Originally Posted by JLynn
OK, here come some newbie questions. What is free choice hay? Last winter my neighbor blanketed all of her horses, young and old. She keeps them in their stalls at night with the blankets on. The horses are fed morning and night in their stalls, getting full 4 or 5 pound coffee cans of Nutrena Triumph 10/10 sweet grain and two flakes of hay (each meal). Even now the horses are rarely worked or ridden as she doesn't have the time to devote to that. Now Flash is getting the same amount of food and hay as her horses, plus they graze in the pastures. (Right now the owner doesn't allow me to have any control over what she's fed.) Flash is 24 yo, so what do you suggest I do the rest of this summer (once she's moved here), and this coming winter?
Free choice hay is where the horse can eat hay 24/7, usually from a round bale. Free choice just means that the horse is free to choose when it wants to eat and how much.
As for Flash, as long as she gets a good winter coat and she keeps her weight on during the winter, you can let her be blanket free or do the same as the neighbor. They probably keep the blanket on when in the stall because the barn isn't heated.
As someone else said on here, when we blanket a horse, it is more for us to feel better than for the horse. Granted there are some horses that need it, most will get by just fine without one.
Originally Posted by trailhorserider
I let my horses go "naked" with just a 3-sided run-in shed. I do have blankets, but only use them if I feel a specific horse needs it at a specific time.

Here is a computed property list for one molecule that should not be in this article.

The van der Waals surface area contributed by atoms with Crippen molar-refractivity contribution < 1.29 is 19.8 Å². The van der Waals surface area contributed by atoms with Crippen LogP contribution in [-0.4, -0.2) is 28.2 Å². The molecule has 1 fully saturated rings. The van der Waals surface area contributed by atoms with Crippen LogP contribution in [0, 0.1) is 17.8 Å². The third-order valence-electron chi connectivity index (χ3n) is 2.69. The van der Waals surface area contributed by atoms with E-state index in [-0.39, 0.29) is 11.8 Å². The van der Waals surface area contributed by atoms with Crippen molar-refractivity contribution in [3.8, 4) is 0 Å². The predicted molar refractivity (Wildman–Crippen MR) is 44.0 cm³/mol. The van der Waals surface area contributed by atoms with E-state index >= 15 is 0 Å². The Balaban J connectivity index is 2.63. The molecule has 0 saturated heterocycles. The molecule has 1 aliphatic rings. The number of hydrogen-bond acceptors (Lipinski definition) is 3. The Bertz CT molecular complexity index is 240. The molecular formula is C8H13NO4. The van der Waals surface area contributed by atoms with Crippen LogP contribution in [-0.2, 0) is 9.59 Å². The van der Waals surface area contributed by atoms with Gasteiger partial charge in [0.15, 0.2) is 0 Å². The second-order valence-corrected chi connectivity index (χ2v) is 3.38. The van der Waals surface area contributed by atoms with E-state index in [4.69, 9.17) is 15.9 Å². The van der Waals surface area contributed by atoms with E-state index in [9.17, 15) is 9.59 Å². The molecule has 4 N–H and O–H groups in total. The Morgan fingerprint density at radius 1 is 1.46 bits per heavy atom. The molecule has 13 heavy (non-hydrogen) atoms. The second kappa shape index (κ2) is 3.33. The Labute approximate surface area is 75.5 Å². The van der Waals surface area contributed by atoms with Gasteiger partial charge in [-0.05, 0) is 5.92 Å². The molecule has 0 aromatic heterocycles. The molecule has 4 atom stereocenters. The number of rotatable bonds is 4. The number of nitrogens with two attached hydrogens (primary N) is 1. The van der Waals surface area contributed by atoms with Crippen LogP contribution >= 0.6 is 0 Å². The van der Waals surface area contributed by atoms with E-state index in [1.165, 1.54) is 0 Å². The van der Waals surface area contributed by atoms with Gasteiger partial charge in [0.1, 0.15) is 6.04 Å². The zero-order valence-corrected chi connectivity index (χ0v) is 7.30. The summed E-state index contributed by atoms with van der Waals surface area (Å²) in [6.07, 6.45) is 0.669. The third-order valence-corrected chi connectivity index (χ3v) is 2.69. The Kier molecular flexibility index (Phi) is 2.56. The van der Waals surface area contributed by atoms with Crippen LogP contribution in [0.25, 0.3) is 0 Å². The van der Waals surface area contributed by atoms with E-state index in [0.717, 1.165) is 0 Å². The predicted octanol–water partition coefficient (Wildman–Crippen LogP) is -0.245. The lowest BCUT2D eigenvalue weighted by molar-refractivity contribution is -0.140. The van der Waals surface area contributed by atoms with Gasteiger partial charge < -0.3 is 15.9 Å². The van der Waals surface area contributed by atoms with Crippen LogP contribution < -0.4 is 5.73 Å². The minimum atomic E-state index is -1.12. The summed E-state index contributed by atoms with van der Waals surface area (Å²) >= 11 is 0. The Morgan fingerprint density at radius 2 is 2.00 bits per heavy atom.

For instance, my mustang looks like a wooly mammoth in winter and I never blanket him. I have never seen him shiver, even when wet.
But I have owned one Arabian and one Foxtrotter that if they get wet and it's cold, they will shiver. So 95% of the time they are without a blanket, but if there is going to be a blizzard or rain storm, I will try to blanket them before they get wet, and just for that storm. If I didn't get them blanketed before the storm and I found one wet and shivery, then I will do my best to towel dry them and then put on a blanket over night or until they are dry and warm.
We probably don't get as severe a winter as many of you though. Down around 10 degrees is normally the lowest, and I think I have only seen negative numbers once.
We do the same, only blanket when the weather gets severe. Some say you should blanket when a horse shivers, but I've seen horses shiver at warmer temps, like 40 F. If we were to blanket them then, in the fall, they would never get any winter coat and would not be able to handle it when the temps get way below zero, in the middle of winter.